Tackle-up for the Tweed with Sportfish

IMG_3567A visit to the Tweed in autumn is an annual pilgrimage for many salmon anglers, not only because the fishing is amazing but also the Tweed valley looks splendid in its fall colours. There is no doubt the fishing is world class but are you prepared to make the most of it?

Fly Fishing Lessons

A little thought and preparation will go a long way towards ensuring success, and it really pays to take a casting lesson or two a couple of weeks before you set off. You definitely need to start fishing effectively the moment you hit the river. Please learn a few of the speycasts so you can fish regardless of wind direction or the bank you are casting from. The beat ghillie may well be able to help if you are struggling, but surely this is a waste of valuable fishing time – the best fishing is far from cheap after all. Farlows and Sportfish offer a range of tuition options to suit everyone from hourly lessons to residential courses. This link will take you through to the tuition area on our website or if you prefer call Sportfish Reading on 0118 930 3860.


Through the middle and lower river the Tweed is a substantial body of water and to cover it effectively a 14’-16’ double-handed rod is needed with a fifteen footer being the weapon of choice. Most will be 4-section models making them easy to transport. Please take a moment to tape the sections together by winding a touching spiral of tape up and down the rod blank overlapping each joint by at least 5cm on either side. This will prevent the sections from working loose as you cast – casting with loose joints causes many avoidable breakages. You will also need a hard plastic case particularly if you fly to protect your delicate rods from the worst the airlines can throw at them.
Here are a few suggestions for rods that we rate highly and have the necessary qualities needed for early and late season fishing on the Tweed.

Hardy Zenith Sintrix 14’6” and 15’1”

Sage ONE 14’ & 15’

Loop Cross S1 14’ &15’

Reels are very much a matter of personal preference; I would go for a modern large arbor design capable of holding a full flyline plus around 200m of 30lb backing. Couple this with a smooth disc drag system and you have the perfect reel. Some may prefer a more traditional design with a noisy click and pawl system – this would give me a headache but at least everyone will know when you hook a fish!
Here are three reels that you can rely on to do the job.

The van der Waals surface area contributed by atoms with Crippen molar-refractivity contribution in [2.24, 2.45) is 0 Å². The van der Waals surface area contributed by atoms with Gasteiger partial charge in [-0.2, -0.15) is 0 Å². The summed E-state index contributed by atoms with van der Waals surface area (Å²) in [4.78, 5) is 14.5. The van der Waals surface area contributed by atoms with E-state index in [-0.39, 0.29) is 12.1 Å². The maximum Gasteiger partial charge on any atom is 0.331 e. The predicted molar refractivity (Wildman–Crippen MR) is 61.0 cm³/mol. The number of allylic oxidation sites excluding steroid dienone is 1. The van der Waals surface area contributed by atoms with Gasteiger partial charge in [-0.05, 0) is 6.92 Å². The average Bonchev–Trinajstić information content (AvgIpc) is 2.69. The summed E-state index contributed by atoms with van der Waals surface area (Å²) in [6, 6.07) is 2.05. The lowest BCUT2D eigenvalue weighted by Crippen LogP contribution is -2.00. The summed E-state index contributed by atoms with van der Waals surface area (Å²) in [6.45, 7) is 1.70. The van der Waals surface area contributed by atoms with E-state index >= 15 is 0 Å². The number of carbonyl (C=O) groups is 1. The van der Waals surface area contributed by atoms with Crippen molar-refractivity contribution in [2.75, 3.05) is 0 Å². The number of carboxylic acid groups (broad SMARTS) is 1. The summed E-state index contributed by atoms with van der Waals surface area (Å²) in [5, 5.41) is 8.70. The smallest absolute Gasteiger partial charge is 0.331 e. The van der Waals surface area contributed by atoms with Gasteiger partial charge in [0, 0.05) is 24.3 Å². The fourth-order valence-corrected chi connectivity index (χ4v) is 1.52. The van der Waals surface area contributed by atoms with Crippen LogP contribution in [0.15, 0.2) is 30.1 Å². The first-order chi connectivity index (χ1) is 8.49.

Sage 8000 Pro Fly Reels size 8012
Orvis Hydros LA Reels size VI
Lamson ARX Spey size 4

Lines are the subject of much debate – simply because the salmon angler is faced with a bewildering array of choices nowadays. My preference is for shooting heads for early and late season fishing. They are easy to cast and allow endless tactical variations by carrying shooting heads in a range of densities. A spey line with sinking tips is another useful option, but make sure you are carrying some really fast sinking tips for extreme high water.
Here are a few great choices:-
Guideline Triple Density Shooting Heads
Speyworks 3volution Fly line
Hardy Mach Multi Spey Line

So there are a few tried and tested options for your main tackle items all of which will perform admirably on the Tweed this year.

Clothing and Waders

Whilst it’s important to have tackle that is balanced, arguably keeping warm and dry in poor conditions is essential. Unless you feel comfortable you will not fish well and you certainly won’t enjoy being on the riverbank. Modern clothing is lightweight and easy to wear. There is no excuse for packing up early to head for the warmth of the hut!
Our preference is for stockingfoot waders with separate purpose designed wading boots. Modern waders are constructed from breathable fabrics that allow moisture to escape away from your body back into the atmosphere whilst at the same time remaining 100% waterproof. Our range includes product from our premium clothing suppliers Simms and Patagonia, both of these brands bring high performance clothing and wading gear that will equal anything the weather can dish out. Remember to build up under layers of fleece materials on cold days beneath your waders and wading jacket. You can then adjust these layers as temperatures change throughout the day.

So there is a brief guide to tackling up for the Tweed – if you would like further advice please call Farlows in London on 0207 484 1000 or Sportfish on 01544 327111.

if you would like further advice please call Farlows in London on 0207 484 1000 or Sportfish on 01544 327111.

About FishPal Global Online booking system for all things fishing

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